Funny lady Amy Poehler is known for her portrayal of the idealistic and optimistic city council woman Lesley Knope on the sit com Parks and Rec, and for the most part, she is known off screen as a similarly squeaky clean mother of two.
In her recently published autobiography "Yes, Please," however, Poehler reveals that in her younger days, she actually experimented with hard drugs like ecstasy and cocaine.Poehler makes it clear that she no longer uses these drugs, in part because of her obligation to her young kids.
She writes that she is unable to " Explain to a 4- and 6-year-old that you can't play Rescue Bots because (she had) to spend all day in bed eating Cape Cod potato chips and watching The Bicycle Thief," and although Poehler does not glamorize her drug use in the book, some critics argue that she is setting a bad example with her admission.
Drug Use and Role Models
The criticism that some have for Poehler is very similar to that which is often leveraged against professional athletes who are caught using illegal drugs: by publicly being a figure who is successful and likable, they are missing a chance to help young people make good choices and may even be sending the very dangerous message that drugs are appealing or will make them look cool.
Many child development experts argue that the adult role models that a child looks up to will play a major roll in the type of decisions that that child makes as they move into adolescents. Although most children count parents and teachers s their most influential roll models, most kids and parents agree that television and sports personalities play a huge part in their children's lives as well.
Humor Used to Minimize the Severity of Drugs
Another critique of Poehler's admission is that she takes the subject of drug abuse too lightly and in doing so may be using her significant power as a public figure to glamorize drugs rather than to speak honestly about the grave threats that they can pose to a person's health and well being.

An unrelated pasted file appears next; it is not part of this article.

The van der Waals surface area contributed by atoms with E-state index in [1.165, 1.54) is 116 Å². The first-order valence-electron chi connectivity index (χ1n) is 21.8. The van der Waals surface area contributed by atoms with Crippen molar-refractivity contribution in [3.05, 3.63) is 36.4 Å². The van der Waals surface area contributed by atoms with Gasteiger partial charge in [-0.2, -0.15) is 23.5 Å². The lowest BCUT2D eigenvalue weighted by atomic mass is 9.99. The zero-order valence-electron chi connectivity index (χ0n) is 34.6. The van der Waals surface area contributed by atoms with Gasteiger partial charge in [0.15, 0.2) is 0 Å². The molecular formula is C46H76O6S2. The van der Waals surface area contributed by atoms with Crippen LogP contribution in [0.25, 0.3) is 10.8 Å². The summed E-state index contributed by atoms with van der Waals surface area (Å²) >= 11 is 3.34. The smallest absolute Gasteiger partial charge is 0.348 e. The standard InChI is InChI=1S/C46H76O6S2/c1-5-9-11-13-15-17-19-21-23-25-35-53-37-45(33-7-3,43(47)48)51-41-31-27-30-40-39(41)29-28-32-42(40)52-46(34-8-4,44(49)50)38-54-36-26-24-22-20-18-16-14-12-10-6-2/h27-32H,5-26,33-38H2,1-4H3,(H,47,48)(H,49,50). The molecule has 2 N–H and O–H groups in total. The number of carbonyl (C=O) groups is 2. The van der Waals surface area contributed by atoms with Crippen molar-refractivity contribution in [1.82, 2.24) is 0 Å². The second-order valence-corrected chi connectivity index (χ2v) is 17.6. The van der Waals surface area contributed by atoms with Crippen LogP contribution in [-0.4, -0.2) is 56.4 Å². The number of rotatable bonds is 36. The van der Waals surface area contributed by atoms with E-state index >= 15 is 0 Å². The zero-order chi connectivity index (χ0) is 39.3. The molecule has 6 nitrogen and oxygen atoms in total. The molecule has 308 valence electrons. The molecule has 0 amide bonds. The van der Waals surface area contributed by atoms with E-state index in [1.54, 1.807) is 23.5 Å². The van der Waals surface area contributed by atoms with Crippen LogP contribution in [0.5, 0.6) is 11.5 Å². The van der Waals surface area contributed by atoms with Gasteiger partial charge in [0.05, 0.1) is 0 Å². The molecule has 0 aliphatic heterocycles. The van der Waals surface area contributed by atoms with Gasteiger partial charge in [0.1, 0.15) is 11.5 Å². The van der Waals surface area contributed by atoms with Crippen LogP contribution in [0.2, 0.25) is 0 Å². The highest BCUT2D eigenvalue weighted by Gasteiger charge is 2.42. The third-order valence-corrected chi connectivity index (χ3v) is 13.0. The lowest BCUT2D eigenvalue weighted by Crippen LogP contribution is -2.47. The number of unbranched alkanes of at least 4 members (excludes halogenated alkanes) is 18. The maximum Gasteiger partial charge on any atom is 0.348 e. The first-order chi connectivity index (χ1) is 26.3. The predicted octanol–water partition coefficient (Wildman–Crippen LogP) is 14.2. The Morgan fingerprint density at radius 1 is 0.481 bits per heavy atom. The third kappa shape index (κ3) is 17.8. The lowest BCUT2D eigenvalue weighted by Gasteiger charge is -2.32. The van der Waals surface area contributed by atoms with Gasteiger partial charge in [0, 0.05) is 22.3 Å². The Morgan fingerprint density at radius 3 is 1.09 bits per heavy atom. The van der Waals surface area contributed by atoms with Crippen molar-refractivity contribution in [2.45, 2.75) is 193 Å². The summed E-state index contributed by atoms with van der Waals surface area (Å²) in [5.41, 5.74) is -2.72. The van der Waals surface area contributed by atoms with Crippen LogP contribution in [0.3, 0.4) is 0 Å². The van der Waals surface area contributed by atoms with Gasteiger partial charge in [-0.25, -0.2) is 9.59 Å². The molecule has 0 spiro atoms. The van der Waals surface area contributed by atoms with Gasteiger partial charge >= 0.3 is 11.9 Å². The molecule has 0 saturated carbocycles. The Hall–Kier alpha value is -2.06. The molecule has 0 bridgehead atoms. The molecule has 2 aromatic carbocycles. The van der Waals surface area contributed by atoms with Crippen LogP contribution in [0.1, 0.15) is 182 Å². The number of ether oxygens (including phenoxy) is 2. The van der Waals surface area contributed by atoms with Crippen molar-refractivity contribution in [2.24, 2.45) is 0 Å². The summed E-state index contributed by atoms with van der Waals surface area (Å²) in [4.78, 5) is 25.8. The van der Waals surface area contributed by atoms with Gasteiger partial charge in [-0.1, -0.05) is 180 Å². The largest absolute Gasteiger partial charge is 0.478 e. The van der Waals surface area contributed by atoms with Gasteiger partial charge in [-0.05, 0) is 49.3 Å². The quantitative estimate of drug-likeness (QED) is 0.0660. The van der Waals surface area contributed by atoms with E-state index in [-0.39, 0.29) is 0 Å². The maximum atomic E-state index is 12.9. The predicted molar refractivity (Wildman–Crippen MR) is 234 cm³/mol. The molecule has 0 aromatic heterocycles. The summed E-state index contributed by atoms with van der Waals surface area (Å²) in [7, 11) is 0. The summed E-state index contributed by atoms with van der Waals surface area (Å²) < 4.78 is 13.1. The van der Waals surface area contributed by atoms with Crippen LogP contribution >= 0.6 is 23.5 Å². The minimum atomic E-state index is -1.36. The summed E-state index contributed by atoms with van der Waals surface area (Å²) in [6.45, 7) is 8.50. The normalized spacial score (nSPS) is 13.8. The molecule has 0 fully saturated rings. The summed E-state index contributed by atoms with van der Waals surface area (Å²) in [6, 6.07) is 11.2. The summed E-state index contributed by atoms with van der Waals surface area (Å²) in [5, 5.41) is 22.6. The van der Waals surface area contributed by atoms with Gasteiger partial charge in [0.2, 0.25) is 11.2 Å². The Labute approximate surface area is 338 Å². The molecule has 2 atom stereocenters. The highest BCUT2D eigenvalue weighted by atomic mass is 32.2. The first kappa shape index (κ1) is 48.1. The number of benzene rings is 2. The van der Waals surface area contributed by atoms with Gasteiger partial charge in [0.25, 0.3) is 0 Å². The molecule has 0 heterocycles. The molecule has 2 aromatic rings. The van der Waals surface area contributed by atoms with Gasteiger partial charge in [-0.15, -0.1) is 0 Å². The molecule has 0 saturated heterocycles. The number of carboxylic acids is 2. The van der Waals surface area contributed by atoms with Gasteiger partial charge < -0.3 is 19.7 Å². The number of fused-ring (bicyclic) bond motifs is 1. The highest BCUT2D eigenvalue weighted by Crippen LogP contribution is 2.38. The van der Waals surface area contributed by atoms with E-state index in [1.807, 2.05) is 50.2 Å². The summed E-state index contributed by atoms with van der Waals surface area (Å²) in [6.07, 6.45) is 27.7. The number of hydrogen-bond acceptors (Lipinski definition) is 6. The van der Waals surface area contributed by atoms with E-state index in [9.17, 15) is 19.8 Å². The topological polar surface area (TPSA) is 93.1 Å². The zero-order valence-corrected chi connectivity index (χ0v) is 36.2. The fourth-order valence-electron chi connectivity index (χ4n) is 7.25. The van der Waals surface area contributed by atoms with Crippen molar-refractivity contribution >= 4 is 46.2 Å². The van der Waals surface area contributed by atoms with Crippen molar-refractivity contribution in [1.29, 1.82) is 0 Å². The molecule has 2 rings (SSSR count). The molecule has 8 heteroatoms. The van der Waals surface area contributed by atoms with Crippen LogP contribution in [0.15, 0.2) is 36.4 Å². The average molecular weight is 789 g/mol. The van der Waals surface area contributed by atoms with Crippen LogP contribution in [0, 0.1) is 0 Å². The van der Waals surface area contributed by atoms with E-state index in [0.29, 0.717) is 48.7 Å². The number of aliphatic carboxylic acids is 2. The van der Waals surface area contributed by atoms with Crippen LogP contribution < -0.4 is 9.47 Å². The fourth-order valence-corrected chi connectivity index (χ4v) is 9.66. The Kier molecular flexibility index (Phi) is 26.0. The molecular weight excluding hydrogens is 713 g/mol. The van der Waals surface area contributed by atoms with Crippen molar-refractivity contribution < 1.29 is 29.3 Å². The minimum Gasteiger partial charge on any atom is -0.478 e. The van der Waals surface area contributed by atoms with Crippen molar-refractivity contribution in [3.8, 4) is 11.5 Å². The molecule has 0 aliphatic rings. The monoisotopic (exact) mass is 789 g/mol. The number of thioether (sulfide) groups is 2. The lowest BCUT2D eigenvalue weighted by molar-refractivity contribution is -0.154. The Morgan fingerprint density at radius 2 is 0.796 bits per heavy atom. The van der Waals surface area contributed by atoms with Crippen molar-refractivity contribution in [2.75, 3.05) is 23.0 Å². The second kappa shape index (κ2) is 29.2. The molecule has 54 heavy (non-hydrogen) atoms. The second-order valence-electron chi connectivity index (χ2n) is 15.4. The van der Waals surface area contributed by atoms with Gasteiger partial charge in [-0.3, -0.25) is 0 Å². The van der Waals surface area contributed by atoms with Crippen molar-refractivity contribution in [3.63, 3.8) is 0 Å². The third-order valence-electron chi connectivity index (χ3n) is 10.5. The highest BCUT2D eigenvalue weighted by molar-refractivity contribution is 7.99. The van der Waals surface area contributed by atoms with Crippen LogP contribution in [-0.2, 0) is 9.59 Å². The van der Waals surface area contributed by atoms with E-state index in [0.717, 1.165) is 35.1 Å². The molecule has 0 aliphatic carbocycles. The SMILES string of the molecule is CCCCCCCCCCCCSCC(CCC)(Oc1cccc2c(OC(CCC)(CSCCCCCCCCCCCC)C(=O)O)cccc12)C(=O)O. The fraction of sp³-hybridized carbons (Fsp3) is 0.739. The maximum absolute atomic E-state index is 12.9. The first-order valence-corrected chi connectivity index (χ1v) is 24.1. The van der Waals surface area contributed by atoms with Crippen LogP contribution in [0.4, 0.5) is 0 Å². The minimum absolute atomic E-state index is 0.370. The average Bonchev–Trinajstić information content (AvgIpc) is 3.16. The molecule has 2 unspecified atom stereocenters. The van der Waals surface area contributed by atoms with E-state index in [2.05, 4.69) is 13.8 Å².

Many movies and television shows have been criticized for glamorizing drug use, which may make adults and teens alike more likely to succumb to the use of drugs whose uncomfortable and damaging side effects are anything but glamorous.
Poehler Has Not Made Comment About Her Use Outside of Book
While many health experts are speculating that Poehler's light hearted take on the serious matter of drug use may indeed be posing a harmful risk to young people, Poehler has made no direct comments about the admission or what she believes will be the repercussions of another celebrity who has made drugs look fun and even fashionable.
Poehler does come from a long comedy background, and some members of the comedy community argue that comedians should be given more leeway in terms of the types of subjects they may speak candidly about.
Drug Use and SNL Have a Long History
Before she starred on Parks and Rec, Poehler was a mainstay of the long-running late night show SNL, and many fellow alumni of the show have admitted to struggling with drug use. Some cast members, like Chris Farley, died after publicly struggling with the sue of drugs like cocaine, and multiple memoirs have recounted drug fueled parties and even working environments at the high paced and often stressful show.
In her book, Poehler does not indicate that fellow cast members of hers also used drugs.